Halloween or Hallowe’en (a contraction of “All Hallows’ Evening”), also known as All Hallows’ Eve, is a yearly celebration observed in a number of countries on October 31, the eve of the Western Christian feast of All Hallows (or All Saints). Typical festive Halloween activities include trick-or-treating (also known as “guising”), attending costume parties, carving pumpkins into jack-o’-lanterns, lighting bonfires, apple bobbing, visiting haunted attractions, playing pranks, telling scary stories, and watching horror films.
According to many scholars, it was originally influenced by western European harvest festivals and festivals of the dead with possible pagan roots, particularly the Celtic Samhain. Others maintain that it originated independently of Samhain and has Christian root as it is thought to have been influenced by the Christian holy days of All Saints’ Day (also known as All Hallows, Hallowmas or Hallowtide) on November 1 and All Souls’ Day on November 2, which are a time for honouring the saints and praying for the recently departed who had yet to reach Heaven.
Jordan’s Muslim Brotherhood however on Saturday condemned Halloween celebrations held in an Amman cafe as “Satanic” and homosexual, while a newspaper reported acts of vandalism at the party.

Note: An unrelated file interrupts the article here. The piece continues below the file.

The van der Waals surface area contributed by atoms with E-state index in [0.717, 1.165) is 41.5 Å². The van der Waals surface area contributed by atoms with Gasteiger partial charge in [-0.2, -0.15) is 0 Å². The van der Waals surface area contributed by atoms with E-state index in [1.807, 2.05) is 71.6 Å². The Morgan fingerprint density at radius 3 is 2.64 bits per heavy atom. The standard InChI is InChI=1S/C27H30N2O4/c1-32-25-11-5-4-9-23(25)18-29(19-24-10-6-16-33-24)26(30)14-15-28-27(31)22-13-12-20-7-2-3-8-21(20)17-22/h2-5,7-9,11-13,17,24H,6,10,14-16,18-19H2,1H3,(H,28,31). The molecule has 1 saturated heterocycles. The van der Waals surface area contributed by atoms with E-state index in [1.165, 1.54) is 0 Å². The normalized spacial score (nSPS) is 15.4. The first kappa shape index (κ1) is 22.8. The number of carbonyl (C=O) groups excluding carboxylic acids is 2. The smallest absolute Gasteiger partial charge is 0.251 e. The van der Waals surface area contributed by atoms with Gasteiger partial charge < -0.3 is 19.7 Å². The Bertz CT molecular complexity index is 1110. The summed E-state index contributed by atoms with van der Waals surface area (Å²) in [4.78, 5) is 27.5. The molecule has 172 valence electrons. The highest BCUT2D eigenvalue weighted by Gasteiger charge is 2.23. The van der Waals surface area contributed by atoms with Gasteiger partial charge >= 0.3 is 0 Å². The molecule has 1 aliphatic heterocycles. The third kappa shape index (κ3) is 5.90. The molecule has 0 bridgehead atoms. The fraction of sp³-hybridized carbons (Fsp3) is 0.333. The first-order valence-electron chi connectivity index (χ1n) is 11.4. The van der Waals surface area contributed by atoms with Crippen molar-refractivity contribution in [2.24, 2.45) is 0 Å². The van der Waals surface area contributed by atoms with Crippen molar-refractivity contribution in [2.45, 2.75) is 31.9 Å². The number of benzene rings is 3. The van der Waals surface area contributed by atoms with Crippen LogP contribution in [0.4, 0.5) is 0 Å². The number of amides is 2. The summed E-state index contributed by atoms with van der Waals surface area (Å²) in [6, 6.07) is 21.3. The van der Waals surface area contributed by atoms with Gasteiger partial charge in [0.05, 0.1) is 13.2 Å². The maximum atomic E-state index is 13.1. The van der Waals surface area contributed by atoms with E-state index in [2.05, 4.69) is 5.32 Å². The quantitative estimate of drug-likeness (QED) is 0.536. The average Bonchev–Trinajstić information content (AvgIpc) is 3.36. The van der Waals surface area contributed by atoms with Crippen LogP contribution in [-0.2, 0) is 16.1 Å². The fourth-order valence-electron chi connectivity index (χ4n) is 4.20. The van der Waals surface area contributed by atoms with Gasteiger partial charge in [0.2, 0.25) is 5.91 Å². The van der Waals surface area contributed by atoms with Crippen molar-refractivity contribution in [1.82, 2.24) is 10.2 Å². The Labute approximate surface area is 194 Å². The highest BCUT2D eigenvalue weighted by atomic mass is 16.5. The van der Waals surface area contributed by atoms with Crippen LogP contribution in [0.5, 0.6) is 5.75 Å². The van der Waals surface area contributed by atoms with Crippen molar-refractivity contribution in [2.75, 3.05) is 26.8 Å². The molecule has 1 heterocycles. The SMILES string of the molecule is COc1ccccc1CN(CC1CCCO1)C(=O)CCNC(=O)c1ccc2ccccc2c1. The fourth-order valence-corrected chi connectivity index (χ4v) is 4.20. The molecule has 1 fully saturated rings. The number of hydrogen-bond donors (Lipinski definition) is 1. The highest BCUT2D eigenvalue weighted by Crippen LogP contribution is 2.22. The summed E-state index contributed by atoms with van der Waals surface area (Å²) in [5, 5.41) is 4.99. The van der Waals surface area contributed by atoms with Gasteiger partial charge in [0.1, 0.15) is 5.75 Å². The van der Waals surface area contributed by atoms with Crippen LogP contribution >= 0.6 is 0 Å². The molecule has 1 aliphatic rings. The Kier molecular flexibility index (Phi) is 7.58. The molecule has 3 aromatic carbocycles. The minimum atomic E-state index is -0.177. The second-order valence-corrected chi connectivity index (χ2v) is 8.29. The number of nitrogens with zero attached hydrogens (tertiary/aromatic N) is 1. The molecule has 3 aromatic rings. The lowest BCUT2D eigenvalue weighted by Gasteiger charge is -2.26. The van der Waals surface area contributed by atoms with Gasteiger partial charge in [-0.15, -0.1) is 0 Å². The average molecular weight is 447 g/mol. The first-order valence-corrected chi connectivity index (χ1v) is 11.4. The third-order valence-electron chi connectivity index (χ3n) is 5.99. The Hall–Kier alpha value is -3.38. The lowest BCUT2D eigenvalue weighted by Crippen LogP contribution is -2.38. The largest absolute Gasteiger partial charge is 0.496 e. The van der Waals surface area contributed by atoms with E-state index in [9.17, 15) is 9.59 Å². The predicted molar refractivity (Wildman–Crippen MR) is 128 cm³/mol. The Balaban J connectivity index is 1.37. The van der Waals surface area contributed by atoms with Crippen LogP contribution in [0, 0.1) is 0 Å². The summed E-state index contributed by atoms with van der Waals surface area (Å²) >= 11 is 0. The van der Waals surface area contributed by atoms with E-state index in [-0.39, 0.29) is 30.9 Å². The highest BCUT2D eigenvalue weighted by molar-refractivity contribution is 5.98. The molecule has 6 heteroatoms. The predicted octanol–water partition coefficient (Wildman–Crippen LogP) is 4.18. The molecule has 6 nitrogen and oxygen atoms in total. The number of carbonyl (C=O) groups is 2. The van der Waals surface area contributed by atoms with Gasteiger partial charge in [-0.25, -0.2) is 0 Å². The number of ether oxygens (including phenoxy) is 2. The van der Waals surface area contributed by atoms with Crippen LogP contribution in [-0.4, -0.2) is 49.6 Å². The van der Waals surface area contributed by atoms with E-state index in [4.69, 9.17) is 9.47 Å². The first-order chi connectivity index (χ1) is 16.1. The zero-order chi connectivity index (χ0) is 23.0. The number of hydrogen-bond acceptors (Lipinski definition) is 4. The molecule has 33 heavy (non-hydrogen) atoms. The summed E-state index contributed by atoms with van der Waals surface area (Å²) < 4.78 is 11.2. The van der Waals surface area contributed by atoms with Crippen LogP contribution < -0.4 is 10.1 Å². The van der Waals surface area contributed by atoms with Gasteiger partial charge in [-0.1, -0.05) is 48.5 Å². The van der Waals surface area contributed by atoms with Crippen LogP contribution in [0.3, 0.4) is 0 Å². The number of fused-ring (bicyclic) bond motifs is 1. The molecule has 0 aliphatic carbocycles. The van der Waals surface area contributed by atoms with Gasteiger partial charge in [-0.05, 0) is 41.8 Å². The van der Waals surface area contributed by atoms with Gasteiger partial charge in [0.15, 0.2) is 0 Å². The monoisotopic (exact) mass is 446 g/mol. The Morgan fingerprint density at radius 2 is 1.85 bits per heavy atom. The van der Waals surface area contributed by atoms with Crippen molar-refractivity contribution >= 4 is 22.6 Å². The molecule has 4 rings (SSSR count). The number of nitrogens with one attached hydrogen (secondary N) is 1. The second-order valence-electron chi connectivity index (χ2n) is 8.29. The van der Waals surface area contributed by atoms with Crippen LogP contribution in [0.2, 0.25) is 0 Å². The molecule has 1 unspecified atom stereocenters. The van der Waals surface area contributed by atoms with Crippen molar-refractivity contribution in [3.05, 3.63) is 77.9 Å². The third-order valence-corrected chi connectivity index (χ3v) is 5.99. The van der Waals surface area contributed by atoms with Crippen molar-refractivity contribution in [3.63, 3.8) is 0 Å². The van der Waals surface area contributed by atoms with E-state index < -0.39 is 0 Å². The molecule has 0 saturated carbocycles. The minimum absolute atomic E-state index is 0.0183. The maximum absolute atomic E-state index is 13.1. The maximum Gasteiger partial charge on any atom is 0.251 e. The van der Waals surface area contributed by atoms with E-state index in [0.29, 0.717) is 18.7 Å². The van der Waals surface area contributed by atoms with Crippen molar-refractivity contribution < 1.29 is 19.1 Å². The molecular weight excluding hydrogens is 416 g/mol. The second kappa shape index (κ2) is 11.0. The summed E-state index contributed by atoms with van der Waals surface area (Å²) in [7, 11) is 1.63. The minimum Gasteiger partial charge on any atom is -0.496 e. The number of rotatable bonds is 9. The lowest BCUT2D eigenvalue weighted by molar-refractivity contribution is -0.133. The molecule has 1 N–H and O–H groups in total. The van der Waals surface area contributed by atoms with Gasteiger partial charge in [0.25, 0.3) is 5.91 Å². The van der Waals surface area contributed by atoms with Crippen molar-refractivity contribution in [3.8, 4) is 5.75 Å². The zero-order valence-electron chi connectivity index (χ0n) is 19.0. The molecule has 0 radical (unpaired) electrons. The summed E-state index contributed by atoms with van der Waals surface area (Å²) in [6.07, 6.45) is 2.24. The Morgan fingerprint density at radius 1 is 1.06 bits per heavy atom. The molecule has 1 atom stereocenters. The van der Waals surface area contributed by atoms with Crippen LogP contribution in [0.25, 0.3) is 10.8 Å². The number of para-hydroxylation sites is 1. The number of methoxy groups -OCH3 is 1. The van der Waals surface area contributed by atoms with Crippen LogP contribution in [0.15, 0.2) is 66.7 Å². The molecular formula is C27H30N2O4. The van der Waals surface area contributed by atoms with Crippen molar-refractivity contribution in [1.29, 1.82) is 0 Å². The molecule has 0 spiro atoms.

“We watched with disgust and shame last night [Friday] homosexual and Satanic rituals in an Amman cafe,” the Brotherhood said in a statement on its website.
“This presents a challenge to the values of the Jordanian people and their Arab and Muslim identity, as well as a violation of religious laws,” it added.
The group demanded that those who organised the party be tried for the “grotesque act”, decrying that such events are allowed to go ahead when the people are “stricken by poverty and amid political crises” in Jordan.
Al Ghad newspaper, meanwhile, reported that violence broke out when “angry youths tried to prevent the Halloween celebrations from taking place” in the cafe in Amman.
It said they tried to storm the cafe, throwing stones and setting fire to property, causing a traffic jam until early Saturday.
Although poverty levels are running at 25 per cent in the desert kingdom, several independent studies say its capital Amman is the most expensive city in the Arab world.